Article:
Creating the 10th Mountain Division: The National Ski Patrol’s Role

  • Colonel Curt R. Simonson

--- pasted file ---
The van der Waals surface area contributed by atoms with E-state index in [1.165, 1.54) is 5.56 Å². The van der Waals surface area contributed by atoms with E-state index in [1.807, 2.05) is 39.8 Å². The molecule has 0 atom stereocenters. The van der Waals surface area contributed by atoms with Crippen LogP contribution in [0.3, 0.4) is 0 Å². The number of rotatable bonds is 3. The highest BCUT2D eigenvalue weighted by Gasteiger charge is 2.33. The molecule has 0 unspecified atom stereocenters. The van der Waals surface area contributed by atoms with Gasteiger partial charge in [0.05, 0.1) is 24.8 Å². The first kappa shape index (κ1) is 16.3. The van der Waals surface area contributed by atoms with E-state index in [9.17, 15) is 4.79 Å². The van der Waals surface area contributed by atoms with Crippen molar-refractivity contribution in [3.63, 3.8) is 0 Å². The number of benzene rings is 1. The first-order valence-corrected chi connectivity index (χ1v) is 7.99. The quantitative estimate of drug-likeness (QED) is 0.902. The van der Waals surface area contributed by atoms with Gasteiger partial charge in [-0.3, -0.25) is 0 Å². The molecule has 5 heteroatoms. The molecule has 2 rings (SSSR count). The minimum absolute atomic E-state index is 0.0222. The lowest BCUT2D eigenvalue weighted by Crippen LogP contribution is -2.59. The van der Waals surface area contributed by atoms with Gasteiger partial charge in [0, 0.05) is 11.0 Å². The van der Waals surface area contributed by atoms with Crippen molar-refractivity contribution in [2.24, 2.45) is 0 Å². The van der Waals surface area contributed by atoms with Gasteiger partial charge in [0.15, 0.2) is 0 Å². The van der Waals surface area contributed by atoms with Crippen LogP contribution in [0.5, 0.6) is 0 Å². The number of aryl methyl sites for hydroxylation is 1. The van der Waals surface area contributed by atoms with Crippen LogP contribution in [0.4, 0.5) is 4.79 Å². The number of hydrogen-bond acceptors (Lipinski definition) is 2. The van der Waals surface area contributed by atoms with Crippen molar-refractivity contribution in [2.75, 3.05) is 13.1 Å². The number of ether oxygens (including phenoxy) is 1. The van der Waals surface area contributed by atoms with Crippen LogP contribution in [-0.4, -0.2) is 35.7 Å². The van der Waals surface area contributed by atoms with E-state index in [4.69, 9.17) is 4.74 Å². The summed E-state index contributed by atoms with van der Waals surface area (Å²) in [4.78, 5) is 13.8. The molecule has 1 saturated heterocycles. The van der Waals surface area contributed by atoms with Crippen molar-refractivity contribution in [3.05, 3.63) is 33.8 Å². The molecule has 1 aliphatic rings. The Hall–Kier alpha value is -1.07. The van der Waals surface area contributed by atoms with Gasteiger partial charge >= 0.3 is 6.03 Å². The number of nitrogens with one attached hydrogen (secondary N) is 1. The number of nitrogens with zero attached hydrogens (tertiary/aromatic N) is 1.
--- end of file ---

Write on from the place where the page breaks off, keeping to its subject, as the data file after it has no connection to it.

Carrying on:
The 21st century security environment is volatile and unpredictable. The United States faces a variety of threats to its national security interests. As the Army grows smaller, it must maintain the ability to regenerate capabilities to meet unforeseen threats. Regeneration of land forces includes actions taken to rapidly develop new capabilities. The creation of the 10th Mountain Division in World War II provides a case study in the force regeneration role played by the National Ski Patrol System (NSPS). Beginning in 1940, the NSPS petitioned President Roosevelt and Army Chief of Staff General George C. Marshall to create a specialized Army unit capable of operating in cold weather and in mountainous terrain. Once mountain infantry units were created, the War Department took the unprecedented step of contracting the NSPS to recruit qualified men. Military and civilian leaders employed strategic leadership competencies to work across public-private organizational boundaries. The visionary arrangement between the War Department and the NSPS provides an example of how a civilian organization can be leveraged to assist in creating specialized units to address emerging national security threats.